Review: Batman and Psychology: A Dark and Stormy Knight by Travis Langley



Title: Batman and Psychology: A Dark and Stormy Knight

Author: Travis Langley

Pages: 352

Genre: Psychology, Comics

Rating: 4/5 Stars

Summary: Batman is one of the most compelling and enduring characters to come from the Golden Age of Comics, and interest in his story has only increased through countless incarnations since his first appearance in Detective Comics #27 in 1939. Why does this superhero without superpowers fascinate us? What does that fascination say about us? Batman and Psychology explores these and other intriguing questions about the masked vigilante, including: Does Batman have PTSD?  Why does he fight crime? Why as a vigilante? Why the mask, the bat, and the underage partner? Why are his most intimate relationships with “bad girls” he ought to lock up? And why won’t he kill that homicidal, green-haired clown?
Gives you fresh insights into the complex inner world of Batman and Bruce Wayne and the life and characters of Gotham City
Explains psychological theory and concepts through the lens of one of the world’s most popular comic book characters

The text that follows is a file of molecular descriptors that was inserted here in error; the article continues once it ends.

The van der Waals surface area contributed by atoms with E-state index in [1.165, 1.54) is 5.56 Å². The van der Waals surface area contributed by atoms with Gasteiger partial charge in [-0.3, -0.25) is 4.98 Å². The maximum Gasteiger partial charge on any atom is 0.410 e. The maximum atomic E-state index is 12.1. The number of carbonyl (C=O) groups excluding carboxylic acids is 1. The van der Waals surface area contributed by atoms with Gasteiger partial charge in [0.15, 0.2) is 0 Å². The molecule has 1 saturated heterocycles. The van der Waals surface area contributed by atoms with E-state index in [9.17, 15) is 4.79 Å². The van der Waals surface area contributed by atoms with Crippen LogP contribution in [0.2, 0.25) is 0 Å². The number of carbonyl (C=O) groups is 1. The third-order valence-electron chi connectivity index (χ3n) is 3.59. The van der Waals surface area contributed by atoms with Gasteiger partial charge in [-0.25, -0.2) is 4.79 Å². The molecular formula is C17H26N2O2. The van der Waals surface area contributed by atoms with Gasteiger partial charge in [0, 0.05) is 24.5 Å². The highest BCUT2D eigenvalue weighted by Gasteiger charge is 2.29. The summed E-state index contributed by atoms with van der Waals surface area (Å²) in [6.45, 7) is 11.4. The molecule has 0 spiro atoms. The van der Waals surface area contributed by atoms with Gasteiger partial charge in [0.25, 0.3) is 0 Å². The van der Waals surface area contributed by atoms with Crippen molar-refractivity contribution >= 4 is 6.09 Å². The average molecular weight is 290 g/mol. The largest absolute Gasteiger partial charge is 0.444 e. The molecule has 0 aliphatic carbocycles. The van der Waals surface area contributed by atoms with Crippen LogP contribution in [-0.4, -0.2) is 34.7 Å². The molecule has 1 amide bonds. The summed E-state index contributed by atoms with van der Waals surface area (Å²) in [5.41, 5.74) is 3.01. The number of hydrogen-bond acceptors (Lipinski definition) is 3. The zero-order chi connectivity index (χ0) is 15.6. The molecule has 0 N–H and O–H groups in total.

Written by a psychology professor and “Superherologist” (scholar of superheroes)

This is my first pop culture/academic mash-up read, and I have to say I am pretty into it. I have a mild interest in Psychology, and an intense interest in all things superheroes so I figured why not give this book a whirl. It was interesting to peel apart the various characters of the Batman series, and see how and why they act and react the way they do. Though I knew from reading the comics and seeing all the different incarnations of the characters via movies and cartoons that a lot of the characters had traits related to many mental diseases. Even Batman himself is taken apart and examined, and we look at his traumatic childhood event and see how it molds him as a man and his response to the villains and life around him.
I wish that when I took my Film classes and a few Psych classes in college that they would have made us read this or even something similar as I feel it would have definitely lead to a lively discussion and would have caught the interest of most if not all the students. I do look forward to reading more books like this.


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